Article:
The 5 Biggest Lessons I Learned This Year

By Nathan Mersereau

Feature_Canoe_LessonsLearned2017This time of year is always busy, but if you give yourself permission to slow down a little it can also be a valuable season of self-reflection. As I optimistically look ahead to 2018, I’ve been contemplating the top lessons I learned in 2017. I’m hopeful there are some takeaways that you might find useful too.

Managing your energy is more important than managing your time

As I’ve noted in previous Day In A Canoe blog posts, it’s critical to understand what and who energizes you. Surround yourself with energizing people who feed your head, support you, hold you accountable and generally help you to be your best on the job and off. Many people spend a lot of time creating to-do lists and watching the clock. But I’ve learned that it’s the energy I expend – not the time I spend – that’s most worth monitoring. When I focus on the people, the projects and the causes that most motivate and inspire me, I’m far less protective of my time because the progress I make has a multiplying effect. To whatever degree possible, avoid the things and people that suck the life out of you. Your energy is too precious a commodity.

It’s not what you say, it’s how people feel after you say it

Speaking in a clear and cogent manner is great. But being able to do that doesn’t necessarily mean you’re a great communicator. True communication is a two-way street. You have to listen (see the point below) and at times encourage feedback. People need to feel like their input and opinions have been heard and are understood. A great quote has been helpful to me whether I’m discussing a specific initiative with an employee or sharing the vision for our firm. George Bernard Shaw said, “The single biggest problem in communication is the illusion that it has taken place” and I now believe that he was dead on. How you are heard is more important than what you say. So, tune into how your audience is hearing you and be willing to adapt your approach accordingly.

Being a good listener is the most underrated skill

As I noted in my Don’t Be a Hippo post, it’s taken me awhile, but I think I finally understand that “being all ears” is where it’s at. I’ve discovered communication can thrive when I simply listen. When conversing with colleagues, clients or anyone else, I’ve been reminding myself of Simon Sinek’s quip: “There is a difference between listening and waiting for your turn to speak.” It’s made a world of difference. If you’re rehearsing a response in your head while the other person is speaking, it’s pretty much impossible to truly hear them. I’ve found that taking a mental “pause” to fully reflect on what the person has said before I respond often improves the effectiveness of my communication.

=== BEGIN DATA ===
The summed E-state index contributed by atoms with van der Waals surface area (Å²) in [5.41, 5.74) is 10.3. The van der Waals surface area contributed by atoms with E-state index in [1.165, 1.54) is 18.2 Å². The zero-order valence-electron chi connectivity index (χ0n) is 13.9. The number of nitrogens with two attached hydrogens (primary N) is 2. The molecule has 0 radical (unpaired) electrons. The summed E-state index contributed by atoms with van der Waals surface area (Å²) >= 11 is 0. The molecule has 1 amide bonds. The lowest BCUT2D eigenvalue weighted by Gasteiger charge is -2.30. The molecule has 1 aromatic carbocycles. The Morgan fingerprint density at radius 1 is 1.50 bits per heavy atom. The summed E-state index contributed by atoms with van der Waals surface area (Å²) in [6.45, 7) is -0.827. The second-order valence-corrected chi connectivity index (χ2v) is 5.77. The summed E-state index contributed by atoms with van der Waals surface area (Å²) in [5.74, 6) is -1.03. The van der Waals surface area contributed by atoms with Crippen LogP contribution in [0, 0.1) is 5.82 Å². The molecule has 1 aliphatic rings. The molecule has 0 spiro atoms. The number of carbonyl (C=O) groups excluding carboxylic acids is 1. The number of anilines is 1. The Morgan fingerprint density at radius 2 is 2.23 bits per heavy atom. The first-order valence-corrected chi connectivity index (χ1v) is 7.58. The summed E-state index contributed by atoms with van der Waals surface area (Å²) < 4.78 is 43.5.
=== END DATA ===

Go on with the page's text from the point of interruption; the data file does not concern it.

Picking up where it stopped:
Get more sleep

We live in a workaholic culture where we’re constantly logged on and plugged in. But running yourself into the ground is not a recipe for success even if the work you’re producing at midnight is consistently solid. Historically I’ve been someone who’d work at work and then I’d work more when I got home. I’ve experienced two bouts of high-grade burnout in my career and it takes a toll. This year I committed to achieving better work-life balance and part of that meant going to bed earlier. It sounds easy enough but it was a surprisingly difficult adjustment to make. But now that I’m in the routine, I’m finding that I feel healthier both physically and mentally. I’m more focused in the morning and have extra energy throughout the day. While I recognize I’m not announcing a medical discovery by saying that a good night’s rest will help you thrive, I can attest that paying attention to sleep patterns and catching some extra z’s has helped.

A clear vision will solve most of your problems

Are you truly going about your day with a clear understanding of how to reach your ultimate goals? While I’m still a work in progress, I’ve gotten much better about doing so. I know what my goals are and that keeps me on track. Having clarity on my destination means I see daily challenges, frustrations and potential distractions in a different light. Maintaining a more nuanced big-picture perspective has enabled me to more quickly catch myself when I’m getting mixed up in the minutiae. When facing an array of demands and priorities, I’d encourage you to take a step back and ask yourself these questions: What actions today will be the highest and best use of my time and talent? And how will those actions move me closer to reaching my ultimate objective?

Related article: 5 Steps to Take When Your Canoe Hits Rough Waters

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